With its technical polish and star-power (the cast includes Jessica Chastain, James McAvoy, and Bill Hader), ‘IT Chapter Two’ suffers from the burden of adapting what seems like a whole chunk of story elements (I’m assuming since I have not read the book) into one movie. Its bloated two hour and forty-nine minute running time seems hell bent on giving every character a moment that it exhausts the audience by the time it reaches its huge climax, which ends up throwing even more into the mix.
And it’s a shame because ‘IT Chapter Two’ picks up some strong themes from the first movie and carries it over to the characters, who are now much older and the stakes have become much higher. They explore such themes like trauma, repeating patterns, holding on to past hurts, and forgiving one’s self for actions you’ve made as a kid when you didn’t know any better.
Had the film focused more strongly into these thematic elements and toned down this unnecessary need to constantly have Pennywise (played by Bill Skarsgard) come in and frighten us, there’d have been much more to latch on to as a viewer.
Twenty-seven years have passed since the events of ‘IT’ and the members of The Losers Club have been called back to Derry by the only member to not have left, Mike (played by Isaiah Mustafa). Those who did leave — Beverly (Jessica Chastain), Bill (James McAvoy), Richie (Bill Hader), Ben (Jay Ryan), Eddie (James Ransone), and Stanley (Andy Bean) — have forgotten the events of that summer, but the trauma has affected their adult lives in ways they cannot understand.
The Losers Club reconvene again in Derry to catch up, but it doesn’t take them long before their memories start coming back in small doses. They must face their darkest fears in order to remember their oath to stop Pennywise, should he ever return.
And he has returned.
The film suffers from a sudden need for lengthy exposition to set up the plot for the gang to come back together. These are story elements that have not been laid down, so they come up suddenly and very arbitrarily. They seem more designed to separate the group to create an atmosphere of helplessness and dread rather than any clear logical system. And we just have to take it on Mike’s say-so. It’s a plot point that feels impressed upon us rather than organically.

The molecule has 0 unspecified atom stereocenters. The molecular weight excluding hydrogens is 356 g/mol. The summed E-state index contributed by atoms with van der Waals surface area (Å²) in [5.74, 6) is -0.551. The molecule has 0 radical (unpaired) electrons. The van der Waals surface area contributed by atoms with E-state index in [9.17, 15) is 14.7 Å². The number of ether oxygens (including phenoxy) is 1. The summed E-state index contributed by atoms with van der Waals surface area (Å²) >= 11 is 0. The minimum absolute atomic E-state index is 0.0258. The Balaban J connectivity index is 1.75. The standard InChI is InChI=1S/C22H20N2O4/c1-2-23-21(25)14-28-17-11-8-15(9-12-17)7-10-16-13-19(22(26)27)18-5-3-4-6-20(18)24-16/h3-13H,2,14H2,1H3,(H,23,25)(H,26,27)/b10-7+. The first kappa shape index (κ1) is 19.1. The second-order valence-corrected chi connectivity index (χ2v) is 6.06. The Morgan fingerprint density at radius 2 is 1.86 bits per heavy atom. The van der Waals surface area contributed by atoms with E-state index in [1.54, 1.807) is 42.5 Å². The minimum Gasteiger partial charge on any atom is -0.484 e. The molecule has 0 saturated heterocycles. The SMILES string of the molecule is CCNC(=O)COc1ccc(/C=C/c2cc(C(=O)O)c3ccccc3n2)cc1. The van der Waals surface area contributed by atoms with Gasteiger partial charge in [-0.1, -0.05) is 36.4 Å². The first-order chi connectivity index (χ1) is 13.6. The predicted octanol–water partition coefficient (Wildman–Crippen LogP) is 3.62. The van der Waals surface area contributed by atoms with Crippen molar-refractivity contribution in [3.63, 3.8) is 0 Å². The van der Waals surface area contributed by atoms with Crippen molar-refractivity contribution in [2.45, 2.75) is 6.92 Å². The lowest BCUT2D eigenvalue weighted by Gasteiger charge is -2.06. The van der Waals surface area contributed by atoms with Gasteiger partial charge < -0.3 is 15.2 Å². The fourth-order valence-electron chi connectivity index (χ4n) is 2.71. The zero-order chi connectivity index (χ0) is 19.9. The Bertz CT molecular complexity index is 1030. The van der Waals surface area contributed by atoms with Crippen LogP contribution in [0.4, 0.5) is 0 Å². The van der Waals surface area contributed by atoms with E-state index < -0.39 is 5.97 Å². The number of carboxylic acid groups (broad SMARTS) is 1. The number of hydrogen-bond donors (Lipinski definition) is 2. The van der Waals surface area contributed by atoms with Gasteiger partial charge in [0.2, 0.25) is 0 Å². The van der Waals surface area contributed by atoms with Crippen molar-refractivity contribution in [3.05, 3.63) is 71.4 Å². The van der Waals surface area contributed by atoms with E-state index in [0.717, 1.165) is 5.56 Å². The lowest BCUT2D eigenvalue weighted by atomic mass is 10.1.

And for some characters, it plays out wonderfully as it really pushes them to their brink, making them question who they are and how they got there. For others, it feels a little hollow and empty. It’s just a scene to scare the audiences some more.
The fact that all the characters get this moment just makes ‘IT Chapter Two’ feel so bloated. We already get the feeling of where the film is going but it takes its bloody time getting there.
And once it does get there, the final showdown with Pennywise, the movie throws more and more new elements that was never hinted at prior to its big reveal. It feels like an after thought.
‘IT Chapter Two’ is strongest when its about the characters and their relationships to each other. It plays really well with Eddie and Richie. There is an interesting love triangle happening between Beverly, Bill, and Ben, but because of the film’s running time, by the time it hits its peak, it’s been played out too long.
Horror films don’t usually last longer than two hours because it’s hard to maintain that energy and interest for such a long time. ‘Midsommar’ did it recently and managed to do it successfully, but ‘IT Chapter Two’ is filled to the brim with plot points and individual character moments that drags the film way too long to sustain interest.
And it’s unfortunate because there are some really good performances here as well as some really nice scary sequences. If they had tightened the script and kept it to a two-hour running time, ‘IT Chapter Two’ would have been great. And when the traumatic events of growing up are scarier than Pennywise, there has to be a shift somewhere. I felt more affected by Beverly’s father and Richie’s brushes with the bullies than I was with Pennywise.
A book this dense and massive might have fared better as a limited series on a streaming network than two movies. Its themes about trauma and bullying and abuse will resonate strongly a few years down the line if we don’t fix these issues in our world. It’s a story that can be revisited again.